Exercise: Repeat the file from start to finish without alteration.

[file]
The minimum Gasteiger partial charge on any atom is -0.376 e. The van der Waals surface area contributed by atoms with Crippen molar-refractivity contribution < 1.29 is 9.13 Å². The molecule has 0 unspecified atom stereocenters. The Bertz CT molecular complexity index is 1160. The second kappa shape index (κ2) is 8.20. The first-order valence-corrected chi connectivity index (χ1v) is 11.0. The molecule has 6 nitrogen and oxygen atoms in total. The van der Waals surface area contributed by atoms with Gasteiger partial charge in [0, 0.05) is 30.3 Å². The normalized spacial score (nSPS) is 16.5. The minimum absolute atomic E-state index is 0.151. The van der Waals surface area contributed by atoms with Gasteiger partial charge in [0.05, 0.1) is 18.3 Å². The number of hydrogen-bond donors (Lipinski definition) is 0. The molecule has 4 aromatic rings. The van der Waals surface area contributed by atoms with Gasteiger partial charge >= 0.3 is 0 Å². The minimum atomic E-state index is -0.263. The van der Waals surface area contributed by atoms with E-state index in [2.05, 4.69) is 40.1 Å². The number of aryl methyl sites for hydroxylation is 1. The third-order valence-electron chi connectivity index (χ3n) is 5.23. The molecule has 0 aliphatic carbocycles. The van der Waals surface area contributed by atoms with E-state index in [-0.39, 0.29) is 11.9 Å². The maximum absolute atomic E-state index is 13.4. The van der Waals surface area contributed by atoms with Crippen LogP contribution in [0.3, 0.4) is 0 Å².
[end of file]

The minimum Gasteiger partial charge on any atom is -0.376 e. The van der Waals surface area contributed by atoms with Crippen molar-refractivity contribution < 1.29 is 9.13 Å². The molecule has 0 unspecified atom stereocenters. The Bertz CT molecular complexity index is 1160. The second kappa shape index (κ2) is 8.20. The first-order valence-corrected chi connectivity index (χ1v) is 11.0. The molecule has 6 nitrogen and oxygen atoms in total. The van der Waals surface area contributed by atoms with Gasteiger partial charge in [0, 0.05) is 30.3 Å². The normalized spacial score (nSPS) is 16.5. The minimum absolute atomic E-state index is 0.151. The van der Waals surface area contributed by atoms with Gasteiger partial charge in [0.05, 0.1) is 18.3 Å². The number of hydrogen-bond donors (Lipinski definition) is 0. The molecule has 4 aromatic rings. The van der Waals surface area contributed by atoms with Gasteiger partial charge >= 0.3 is 0 Å². The minimum atomic E-state index is -0.263. The van der Waals surface area contributed by atoms with E-state index in [2.05, 4.69) is 40.1 Å². The number of aryl methyl sites for hydroxylation is 1. The third-order valence-electron chi connectivity index (χ3n) is 5.23. The molecule has 0 aliphatic carbocycles. The van der Waals surface area contributed by atoms with E-state index in [-0.39, 0.29) is 11.9 Å². The maximum absolute atomic E-state index is 13.4. The van der Waals surface area contributed by atoms with Crippen LogP contribution in [0.3, 0.4) is 0 Å².